Difference between revisions of "Signaling"

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(Created page with "== '''Theory Name''' == * Signaling Theory == Acronym == * N/A == Alternate name(s)== * Signaling == Main dependent construct(s)/factor(s)== * == Main independent construc...")
 
(Concise description of theory)
 
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== Main dependent construct(s)/factor(s)==
 
== Main dependent construct(s)/factor(s)==
*
+
*Job outcome, price premium
  
 
== Main independent construct(s)/factor(s) ==
 
== Main independent construct(s)/factor(s) ==
*
+
*signals such as education (job applicants), warranty (products)
  
 
== Concise description of theory ==
 
== Concise description of theory ==
*
+
*In economics, more precisely in contract theory, '''signaling''' is the idea that one party (termed the ''agent'') credibly conveys some information about itself to another party (the ''principal''). For example, in Michael Spence's job-market signalling model, (potential) employees send a signal about their ability level to the employer by acquiring certain education credentials. The informational value of the credential comes from the fact that the employer assumes it is positively correlated with having greater ability.
 +
*In the IS literature, signaling theory has been used to study how IT artifacts and Non-IT mechanisms could mitigate consumers' uncertainty about sellers and products.
 
== Diagram/schematic of theory ==
 
== Diagram/schematic of theory ==
  
 
== Originating author(s) ==
 
== Originating author(s) ==
*
+
*Michael Spence
 
== Seminal articles ==
 
== Seminal articles ==
*
+
*Spence, M. (1973). Job market signaling. ''The Quarterly Journal of Economics'', 355-374.
 
== Originating area ==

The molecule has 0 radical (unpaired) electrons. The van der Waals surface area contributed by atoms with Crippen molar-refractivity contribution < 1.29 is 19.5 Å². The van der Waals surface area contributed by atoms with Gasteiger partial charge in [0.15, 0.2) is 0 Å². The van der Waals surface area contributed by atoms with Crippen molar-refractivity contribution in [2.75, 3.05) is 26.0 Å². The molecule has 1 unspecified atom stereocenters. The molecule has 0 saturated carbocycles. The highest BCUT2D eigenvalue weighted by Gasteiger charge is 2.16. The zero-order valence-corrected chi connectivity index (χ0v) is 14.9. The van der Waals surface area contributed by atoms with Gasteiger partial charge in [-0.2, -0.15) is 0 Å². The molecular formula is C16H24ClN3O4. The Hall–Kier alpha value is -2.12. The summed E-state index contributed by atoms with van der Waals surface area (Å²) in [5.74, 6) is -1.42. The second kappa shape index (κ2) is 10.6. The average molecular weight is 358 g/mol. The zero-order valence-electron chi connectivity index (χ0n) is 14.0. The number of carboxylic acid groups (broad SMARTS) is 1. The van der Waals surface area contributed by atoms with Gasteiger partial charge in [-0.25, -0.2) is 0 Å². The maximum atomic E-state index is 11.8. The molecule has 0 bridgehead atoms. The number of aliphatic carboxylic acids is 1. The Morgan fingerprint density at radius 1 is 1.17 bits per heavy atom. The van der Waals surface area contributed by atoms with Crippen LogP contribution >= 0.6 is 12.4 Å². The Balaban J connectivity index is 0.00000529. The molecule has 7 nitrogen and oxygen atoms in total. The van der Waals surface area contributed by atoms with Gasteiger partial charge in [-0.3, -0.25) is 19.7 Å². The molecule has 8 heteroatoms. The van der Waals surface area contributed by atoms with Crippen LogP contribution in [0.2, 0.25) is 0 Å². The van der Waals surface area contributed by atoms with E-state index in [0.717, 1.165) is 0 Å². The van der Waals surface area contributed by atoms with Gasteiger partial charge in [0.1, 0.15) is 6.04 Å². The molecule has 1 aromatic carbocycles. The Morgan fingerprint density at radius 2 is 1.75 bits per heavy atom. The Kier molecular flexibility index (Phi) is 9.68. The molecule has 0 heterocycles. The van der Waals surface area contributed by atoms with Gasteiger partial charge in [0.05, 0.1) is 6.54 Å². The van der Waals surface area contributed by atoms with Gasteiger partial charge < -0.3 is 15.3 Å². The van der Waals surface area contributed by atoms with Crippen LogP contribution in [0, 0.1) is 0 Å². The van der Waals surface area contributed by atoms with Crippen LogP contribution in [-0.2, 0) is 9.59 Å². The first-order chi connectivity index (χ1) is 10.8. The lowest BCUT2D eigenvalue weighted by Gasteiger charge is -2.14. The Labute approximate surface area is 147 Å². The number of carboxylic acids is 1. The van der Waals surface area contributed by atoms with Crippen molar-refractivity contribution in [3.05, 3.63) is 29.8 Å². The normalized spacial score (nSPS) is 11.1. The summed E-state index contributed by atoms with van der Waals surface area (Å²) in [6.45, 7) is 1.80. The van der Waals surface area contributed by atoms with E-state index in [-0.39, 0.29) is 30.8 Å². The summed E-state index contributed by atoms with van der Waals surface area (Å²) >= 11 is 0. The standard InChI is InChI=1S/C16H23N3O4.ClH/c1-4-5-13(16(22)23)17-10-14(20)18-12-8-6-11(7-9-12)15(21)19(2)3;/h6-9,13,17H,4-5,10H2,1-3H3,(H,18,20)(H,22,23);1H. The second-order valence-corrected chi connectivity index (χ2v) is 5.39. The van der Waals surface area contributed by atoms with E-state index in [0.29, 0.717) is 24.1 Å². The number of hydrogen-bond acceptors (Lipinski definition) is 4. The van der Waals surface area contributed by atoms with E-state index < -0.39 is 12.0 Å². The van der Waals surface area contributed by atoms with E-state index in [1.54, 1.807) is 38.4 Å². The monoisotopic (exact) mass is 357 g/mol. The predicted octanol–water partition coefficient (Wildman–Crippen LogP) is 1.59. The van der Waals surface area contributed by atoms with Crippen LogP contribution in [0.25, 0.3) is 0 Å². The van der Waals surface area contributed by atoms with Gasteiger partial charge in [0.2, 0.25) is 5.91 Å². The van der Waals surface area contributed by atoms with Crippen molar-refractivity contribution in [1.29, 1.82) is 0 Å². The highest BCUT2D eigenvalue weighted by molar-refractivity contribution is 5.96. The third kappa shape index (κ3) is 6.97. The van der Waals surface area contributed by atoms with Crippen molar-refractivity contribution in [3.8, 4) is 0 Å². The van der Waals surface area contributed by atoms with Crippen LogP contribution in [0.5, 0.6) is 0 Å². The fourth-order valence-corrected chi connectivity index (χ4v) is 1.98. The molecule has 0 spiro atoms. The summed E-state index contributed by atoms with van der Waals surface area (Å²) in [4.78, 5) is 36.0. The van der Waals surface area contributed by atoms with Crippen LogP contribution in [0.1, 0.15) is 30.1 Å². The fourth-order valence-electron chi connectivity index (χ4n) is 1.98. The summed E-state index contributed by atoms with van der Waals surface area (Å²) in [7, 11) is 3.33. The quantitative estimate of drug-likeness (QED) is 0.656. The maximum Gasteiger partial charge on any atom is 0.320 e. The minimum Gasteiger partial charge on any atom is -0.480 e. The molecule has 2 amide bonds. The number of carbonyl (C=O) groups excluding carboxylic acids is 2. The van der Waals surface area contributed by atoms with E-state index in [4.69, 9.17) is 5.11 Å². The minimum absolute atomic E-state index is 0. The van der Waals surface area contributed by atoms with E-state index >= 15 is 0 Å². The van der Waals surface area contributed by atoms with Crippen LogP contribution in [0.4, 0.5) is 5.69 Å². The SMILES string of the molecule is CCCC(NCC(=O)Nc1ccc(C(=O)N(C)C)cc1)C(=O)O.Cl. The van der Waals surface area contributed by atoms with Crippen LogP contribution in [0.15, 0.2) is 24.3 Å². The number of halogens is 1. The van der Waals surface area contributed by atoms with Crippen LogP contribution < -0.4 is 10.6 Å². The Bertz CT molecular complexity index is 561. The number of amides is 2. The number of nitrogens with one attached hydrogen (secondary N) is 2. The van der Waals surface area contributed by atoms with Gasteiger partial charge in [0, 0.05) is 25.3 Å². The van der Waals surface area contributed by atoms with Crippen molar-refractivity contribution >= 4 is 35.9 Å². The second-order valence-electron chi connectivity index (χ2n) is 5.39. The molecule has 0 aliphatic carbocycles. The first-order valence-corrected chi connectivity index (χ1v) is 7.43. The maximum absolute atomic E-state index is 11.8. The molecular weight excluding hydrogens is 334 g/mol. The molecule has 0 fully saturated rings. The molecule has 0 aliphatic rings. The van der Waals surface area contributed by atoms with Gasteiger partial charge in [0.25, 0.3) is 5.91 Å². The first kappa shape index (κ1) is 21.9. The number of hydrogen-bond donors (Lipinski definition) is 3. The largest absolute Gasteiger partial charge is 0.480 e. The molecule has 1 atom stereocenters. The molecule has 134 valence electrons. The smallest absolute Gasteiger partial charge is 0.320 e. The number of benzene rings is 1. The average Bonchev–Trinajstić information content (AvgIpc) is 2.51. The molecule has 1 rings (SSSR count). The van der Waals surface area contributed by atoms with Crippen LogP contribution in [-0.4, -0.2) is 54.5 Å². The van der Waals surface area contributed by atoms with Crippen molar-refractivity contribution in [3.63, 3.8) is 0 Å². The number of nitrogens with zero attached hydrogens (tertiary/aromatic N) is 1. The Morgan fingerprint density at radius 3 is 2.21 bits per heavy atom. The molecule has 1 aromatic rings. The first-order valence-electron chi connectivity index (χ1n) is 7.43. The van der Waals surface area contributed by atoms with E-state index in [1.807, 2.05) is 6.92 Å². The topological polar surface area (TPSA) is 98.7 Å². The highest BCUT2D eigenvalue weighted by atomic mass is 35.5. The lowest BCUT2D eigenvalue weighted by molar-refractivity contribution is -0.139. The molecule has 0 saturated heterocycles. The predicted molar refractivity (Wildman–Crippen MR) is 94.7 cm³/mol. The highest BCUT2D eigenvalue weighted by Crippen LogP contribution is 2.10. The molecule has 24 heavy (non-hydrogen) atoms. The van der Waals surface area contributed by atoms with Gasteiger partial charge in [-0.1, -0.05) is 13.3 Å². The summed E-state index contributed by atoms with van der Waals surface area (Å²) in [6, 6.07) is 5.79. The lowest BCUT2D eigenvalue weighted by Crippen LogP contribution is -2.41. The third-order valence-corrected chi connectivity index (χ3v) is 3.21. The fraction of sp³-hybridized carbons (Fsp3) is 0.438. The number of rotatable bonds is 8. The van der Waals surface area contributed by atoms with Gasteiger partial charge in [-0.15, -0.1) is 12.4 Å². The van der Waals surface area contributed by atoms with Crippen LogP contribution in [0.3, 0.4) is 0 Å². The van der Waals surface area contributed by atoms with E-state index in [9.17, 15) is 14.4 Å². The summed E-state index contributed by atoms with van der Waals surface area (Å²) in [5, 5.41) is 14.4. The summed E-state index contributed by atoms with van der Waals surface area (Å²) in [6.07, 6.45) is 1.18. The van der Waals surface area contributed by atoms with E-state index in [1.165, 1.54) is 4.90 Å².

== Originating area ==
*
+
*Economics
 
== Level of analysis ==
 
== Level of analysis ==
*
+
*Individual, product, firm
 
== Links to WWW sites describing theory ==
 
== Links to WWW sites describing theory ==
*
+
*http://en.wikipedia.org/wiki/Signalling_%28economics%29
 
== Links from this theory to other theories ==
 
== Links from this theory to other theories ==
*
+
*Uncertainty theory, asymmetric information
 
== IS articles that use the theory ==
 
== IS articles that use the theory ==
*
+
*Dimoka, A., Hong, Y., & Pavlou, P. A. (2012). On product uncertainty in online markets: theory and evidence. ''MIS Quarterly'', ''36''(2), 395-426.
 +
*Ghose, A. (2009). Internet exchanges for used goods: An empirical analysis of trade patterns and adverse selection. ''Mis Quarterly'', 263-291.
 
== Contributor(s) ==
 
== Contributor(s) ==
 
*
 
*

Latest revision as of 05:07, 24 May 2015

Theory Name

  • Signaling Theory

Acronym

  • N/A

Alternate name(s)

  • Signaling

Main dependent construct(s)/factor(s)

  • Job outcome, price premium

Main independent construct(s)/factor(s)

  • signals such as education (job applicants), warranty (products)

Concise description of theory

  • In economics, more precisely in contract theory, signaling is the idea that one party (termed the agent) credibly conveys some information about itself to another party (the principal). For example, in Michael Spence's job-market signalling model, (potential) employees send a signal about their ability level to the employer by acquiring certain education credentials. The informational value of the credential comes from the fact that the employer assumes it is positively correlated with having greater ability.
  • In the IS literature, signaling theory has been used to study how IT artifacts and Non-IT mechanisms could mitigate consumers' uncertainty about sellers and products.

Diagram/schematic of theory

Originating author(s)

  • Michael Spence

Seminal articles

  • Spence, M. (1973). Job market signaling. The Quarterly Journal of Economics, 355-374.

Originating area

  • Economics

Level of analysis

  • Individual, product, firm

Links to WWW sites describing theory

Links from this theory to other theories

  • Uncertainty theory, asymmetric information

IS articles that use the theory

  • Dimoka, A., Hong, Y., & Pavlou, P. A. (2012). On product uncertainty in online markets: theory and evidence. MIS Quarterly36(2), 395-426.
  • Ghose, A. (2009). Internet exchanges for used goods: An empirical analysis of trade patterns and adverse selection. Mis Quarterly, 263-291.

Contributor(s)

Date last updated

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